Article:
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Vladimir Vasiliev on Why He Regards Systema as the Best Form of Self-Defense

Interview by Glenn Murphy

Unlike the general public, Black Belt readers know a thing or two about systema. In large part, that's because of the never-ending efforts of one Vladimir Vasiliev, the most visible systema teacher in the West. Vasiliev has appeared in Black Belt numerous times, and in 2013 he was the magazine's Instructor of the Year. In this exclusive Q&A, the Russian martial arts master talks about the essential components of his self-defense system and how it differs from the traditional martial arts and combat sports.


Where are you from, and what is your background?
I'm from Russia, born in the city Tver. When I was a little bit more than 30, I came to Canada. I met my wife, and now I'm here.

You studied both competitive and military-style martial arts, is that correct?
Yes. I was 13 when I started to box. And in the army, we studied hand-to-hand combat. It was more [for] military applications. Then I did a karate competition — I was fourth in Russia, but now some people tell me I was third. (laughs) I forgot already. Then I met Mikhail [Ryabko] and started to study systema.

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Dr. Craig's Martial Arts Movie Lounge

When The Fast and the Furious (2001) sped into the psyche's of illegal street racing enthusiasts, with a penchant for danger and the psychotic insanity of arrant automotive adventure, the brusque bearish, quasi-hero rebel, Dominic "Dom" Toretto was caustic yet salvationally portrayed with the power of a train using a Vin Diesel engine.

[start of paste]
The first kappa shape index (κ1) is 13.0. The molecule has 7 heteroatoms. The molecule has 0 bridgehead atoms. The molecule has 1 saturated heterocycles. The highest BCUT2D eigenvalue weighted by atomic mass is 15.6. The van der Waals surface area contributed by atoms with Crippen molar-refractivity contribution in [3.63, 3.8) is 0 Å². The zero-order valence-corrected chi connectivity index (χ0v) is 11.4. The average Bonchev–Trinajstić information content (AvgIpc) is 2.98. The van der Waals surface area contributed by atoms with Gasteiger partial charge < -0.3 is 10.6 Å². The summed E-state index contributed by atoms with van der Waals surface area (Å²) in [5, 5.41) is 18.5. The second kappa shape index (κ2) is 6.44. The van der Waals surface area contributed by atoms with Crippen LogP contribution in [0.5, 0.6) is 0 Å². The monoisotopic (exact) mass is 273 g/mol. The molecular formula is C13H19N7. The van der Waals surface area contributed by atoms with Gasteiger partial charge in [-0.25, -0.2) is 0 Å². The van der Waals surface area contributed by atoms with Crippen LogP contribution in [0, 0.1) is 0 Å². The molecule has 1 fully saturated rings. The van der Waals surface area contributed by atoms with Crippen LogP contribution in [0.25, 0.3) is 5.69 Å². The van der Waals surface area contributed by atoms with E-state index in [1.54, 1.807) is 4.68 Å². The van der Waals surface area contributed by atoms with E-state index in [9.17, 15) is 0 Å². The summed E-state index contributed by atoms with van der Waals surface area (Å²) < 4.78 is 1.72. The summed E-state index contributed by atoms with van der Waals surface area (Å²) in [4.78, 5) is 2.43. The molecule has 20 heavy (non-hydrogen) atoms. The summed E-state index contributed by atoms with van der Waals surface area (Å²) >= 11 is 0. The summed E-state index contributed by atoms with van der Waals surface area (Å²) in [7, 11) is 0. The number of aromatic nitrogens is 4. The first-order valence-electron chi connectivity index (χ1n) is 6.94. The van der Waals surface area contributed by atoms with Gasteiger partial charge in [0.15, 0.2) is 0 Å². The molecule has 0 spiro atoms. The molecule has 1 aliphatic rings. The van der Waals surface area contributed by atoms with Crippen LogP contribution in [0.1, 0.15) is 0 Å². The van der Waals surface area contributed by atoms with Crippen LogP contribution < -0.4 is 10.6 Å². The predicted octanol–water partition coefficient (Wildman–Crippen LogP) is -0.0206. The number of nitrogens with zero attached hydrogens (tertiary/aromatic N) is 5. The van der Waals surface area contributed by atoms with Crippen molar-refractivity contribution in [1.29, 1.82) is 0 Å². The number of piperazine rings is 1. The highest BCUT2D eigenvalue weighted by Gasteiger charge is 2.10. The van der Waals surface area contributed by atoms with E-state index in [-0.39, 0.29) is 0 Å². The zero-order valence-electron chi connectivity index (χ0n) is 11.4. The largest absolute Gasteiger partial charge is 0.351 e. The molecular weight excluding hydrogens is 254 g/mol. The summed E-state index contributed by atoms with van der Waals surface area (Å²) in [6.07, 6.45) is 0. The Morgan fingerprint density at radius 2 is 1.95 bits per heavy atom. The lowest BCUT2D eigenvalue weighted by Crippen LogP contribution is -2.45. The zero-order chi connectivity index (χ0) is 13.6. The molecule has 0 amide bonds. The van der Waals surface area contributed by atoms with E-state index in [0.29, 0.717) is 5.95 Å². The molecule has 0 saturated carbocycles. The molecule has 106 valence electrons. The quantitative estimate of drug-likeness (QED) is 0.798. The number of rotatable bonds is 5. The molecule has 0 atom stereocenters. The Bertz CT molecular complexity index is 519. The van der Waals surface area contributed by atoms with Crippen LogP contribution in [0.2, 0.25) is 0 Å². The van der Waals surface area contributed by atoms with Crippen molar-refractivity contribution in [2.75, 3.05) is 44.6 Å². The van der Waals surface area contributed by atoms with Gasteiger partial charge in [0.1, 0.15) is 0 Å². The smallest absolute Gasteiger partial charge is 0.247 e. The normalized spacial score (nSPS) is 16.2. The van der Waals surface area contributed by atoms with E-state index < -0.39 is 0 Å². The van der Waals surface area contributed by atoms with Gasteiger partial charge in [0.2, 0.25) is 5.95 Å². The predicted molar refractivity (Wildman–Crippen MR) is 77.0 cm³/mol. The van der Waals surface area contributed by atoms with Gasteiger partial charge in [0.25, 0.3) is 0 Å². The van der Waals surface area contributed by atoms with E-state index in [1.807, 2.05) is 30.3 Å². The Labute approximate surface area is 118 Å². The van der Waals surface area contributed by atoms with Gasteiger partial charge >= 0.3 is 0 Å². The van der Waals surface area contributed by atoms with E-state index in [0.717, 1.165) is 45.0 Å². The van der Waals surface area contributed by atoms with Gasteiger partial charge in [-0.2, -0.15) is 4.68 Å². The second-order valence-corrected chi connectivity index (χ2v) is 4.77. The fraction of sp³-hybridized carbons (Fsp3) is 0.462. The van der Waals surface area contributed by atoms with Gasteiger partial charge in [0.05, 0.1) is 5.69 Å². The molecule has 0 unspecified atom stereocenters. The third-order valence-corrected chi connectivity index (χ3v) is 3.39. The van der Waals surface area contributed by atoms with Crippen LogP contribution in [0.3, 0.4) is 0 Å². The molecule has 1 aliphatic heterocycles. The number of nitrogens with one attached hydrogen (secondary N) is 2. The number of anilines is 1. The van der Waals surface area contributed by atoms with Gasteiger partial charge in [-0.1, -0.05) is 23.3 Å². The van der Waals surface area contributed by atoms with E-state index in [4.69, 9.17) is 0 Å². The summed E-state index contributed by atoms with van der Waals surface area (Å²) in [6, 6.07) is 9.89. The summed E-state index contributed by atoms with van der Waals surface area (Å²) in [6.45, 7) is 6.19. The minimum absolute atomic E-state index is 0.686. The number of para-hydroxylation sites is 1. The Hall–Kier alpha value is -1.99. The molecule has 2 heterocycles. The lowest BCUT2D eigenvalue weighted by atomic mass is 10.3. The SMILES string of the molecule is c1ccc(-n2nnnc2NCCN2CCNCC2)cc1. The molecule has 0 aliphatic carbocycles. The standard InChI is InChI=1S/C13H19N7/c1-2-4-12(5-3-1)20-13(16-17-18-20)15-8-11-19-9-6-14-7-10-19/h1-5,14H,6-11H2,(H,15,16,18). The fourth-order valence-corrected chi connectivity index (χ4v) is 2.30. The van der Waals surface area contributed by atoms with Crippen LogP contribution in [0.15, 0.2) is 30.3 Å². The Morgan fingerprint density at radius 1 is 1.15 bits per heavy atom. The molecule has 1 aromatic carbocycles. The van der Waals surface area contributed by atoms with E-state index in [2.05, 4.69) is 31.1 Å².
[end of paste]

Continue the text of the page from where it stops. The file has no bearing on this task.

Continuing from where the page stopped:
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The skill of stick fighting as a handy weapon dates from the prehistory of mankind. The stick has got an advantage over the stone because it could be used both for striking and throwing. In lots of countries worlwide when dealing with martial arts there is a special place for fighters skillful in stick fighting. ( India, China, Japan, Korea, New Zealand, countries of Africa, Europe and Americas etc).

The short stick as a handy weapon has been used as a means of self-defence from animals and later various attackers. Regarding its length it was better than the long stick, primarily because it was easier to carry and use. The short stick as a means of self-defence was used namely in all countries of the world long time ago.

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On the women's side, Akira Sone helped Japan break its own record for most judo gold medals in a single Olympics when she claimed her country's ninth gold of the tournament capturing the women's +78 kg division against Cuba's Idalys Ortiz. The win came in somewhat anticlimactic fashion as no throws were landed and Ortiz lost on penalties in overtime.